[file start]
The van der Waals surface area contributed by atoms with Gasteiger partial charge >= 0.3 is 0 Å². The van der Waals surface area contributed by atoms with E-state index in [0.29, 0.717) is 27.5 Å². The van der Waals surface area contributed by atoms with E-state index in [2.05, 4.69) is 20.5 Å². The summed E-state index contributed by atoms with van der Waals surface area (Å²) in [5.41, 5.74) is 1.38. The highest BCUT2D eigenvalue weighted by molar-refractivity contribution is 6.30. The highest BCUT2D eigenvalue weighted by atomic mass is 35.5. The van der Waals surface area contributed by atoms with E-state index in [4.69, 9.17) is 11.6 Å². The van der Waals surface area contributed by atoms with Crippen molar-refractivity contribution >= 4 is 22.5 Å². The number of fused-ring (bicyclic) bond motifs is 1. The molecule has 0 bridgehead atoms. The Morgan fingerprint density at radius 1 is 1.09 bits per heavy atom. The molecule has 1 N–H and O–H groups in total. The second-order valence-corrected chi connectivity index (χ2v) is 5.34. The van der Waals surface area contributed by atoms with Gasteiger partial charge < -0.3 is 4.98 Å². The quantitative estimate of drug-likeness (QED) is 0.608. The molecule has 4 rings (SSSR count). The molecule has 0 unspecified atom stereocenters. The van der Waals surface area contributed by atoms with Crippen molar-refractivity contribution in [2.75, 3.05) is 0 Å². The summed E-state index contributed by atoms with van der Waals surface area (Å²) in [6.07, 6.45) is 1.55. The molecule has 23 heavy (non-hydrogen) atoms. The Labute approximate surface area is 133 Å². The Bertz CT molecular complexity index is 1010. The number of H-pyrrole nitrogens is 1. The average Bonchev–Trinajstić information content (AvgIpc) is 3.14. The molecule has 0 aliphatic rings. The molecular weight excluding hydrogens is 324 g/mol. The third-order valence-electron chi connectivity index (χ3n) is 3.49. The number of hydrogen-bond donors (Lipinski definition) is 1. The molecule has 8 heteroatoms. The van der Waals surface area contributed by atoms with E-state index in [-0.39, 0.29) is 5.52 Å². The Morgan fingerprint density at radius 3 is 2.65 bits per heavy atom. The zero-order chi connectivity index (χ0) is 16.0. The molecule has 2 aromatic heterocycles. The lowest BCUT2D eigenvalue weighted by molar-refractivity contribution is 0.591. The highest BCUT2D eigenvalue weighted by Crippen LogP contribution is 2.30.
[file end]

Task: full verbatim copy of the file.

The van der Waals surface area contributed by atoms with Gasteiger partial charge >= 0.3 is 0 Å². The van der Waals surface area contributed by atoms with E-state index in [0.29, 0.717) is 27.5 Å². The van der Waals surface area contributed by atoms with E-state index in [2.05, 4.69) is 20.5 Å². The summed E-state index contributed by atoms with van der Waals surface area (Å²) in [5.41, 5.74) is 1.38. The highest BCUT2D eigenvalue weighted by molar-refractivity contribution is 6.30. The highest BCUT2D eigenvalue weighted by atomic mass is 35.5. The van der Waals surface area contributed by atoms with E-state index in [4.69, 9.17) is 11.6 Å². The van der Waals surface area contributed by atoms with Crippen molar-refractivity contribution >= 4 is 22.5 Å². The number of fused-ring (bicyclic) bond motifs is 1. The molecule has 0 bridgehead atoms. The Morgan fingerprint density at radius 1 is 1.09 bits per heavy atom. The molecule has 1 N–H and O–H groups in total. The second-order valence-corrected chi connectivity index (χ2v) is 5.34. The van der Waals surface area contributed by atoms with Gasteiger partial charge < -0.3 is 4.98 Å². The quantitative estimate of drug-likeness (QED) is 0.608. The molecule has 4 rings (SSSR count). The molecule has 0 unspecified atom stereocenters. The van der Waals surface area contributed by atoms with Crippen molar-refractivity contribution in [2.75, 3.05) is 0 Å². The summed E-state index contributed by atoms with van der Waals surface area (Å²) in [6.07, 6.45) is 1.55. The molecule has 23 heavy (non-hydrogen) atoms. The Labute approximate surface area is 133 Å². The Bertz CT molecular complexity index is 1010. The number of H-pyrrole nitrogens is 1. The average Bonchev–Trinajstić information content (AvgIpc) is 3.14. The molecule has 0 aliphatic rings. The molecular weight excluding hydrogens is 324 g/mol. The third-order valence-electron chi connectivity index (χ3n) is 3.49. The number of hydrogen-bond donors (Lipinski definition) is 1. The molecule has 8 heteroatoms. The van der Waals surface area contributed by atoms with E-state index in [-0.39, 0.29) is 5.52 Å². The Morgan fingerprint density at radius 3 is 2.65 bits per heavy atom. The zero-order chi connectivity index (χ0) is 16.0. The molecule has 2 aromatic heterocycles. The lowest BCUT2D eigenvalue weighted by molar-refractivity contribution is 0.591. The highest BCUT2D eigenvalue weighted by Crippen LogP contribution is 2.30.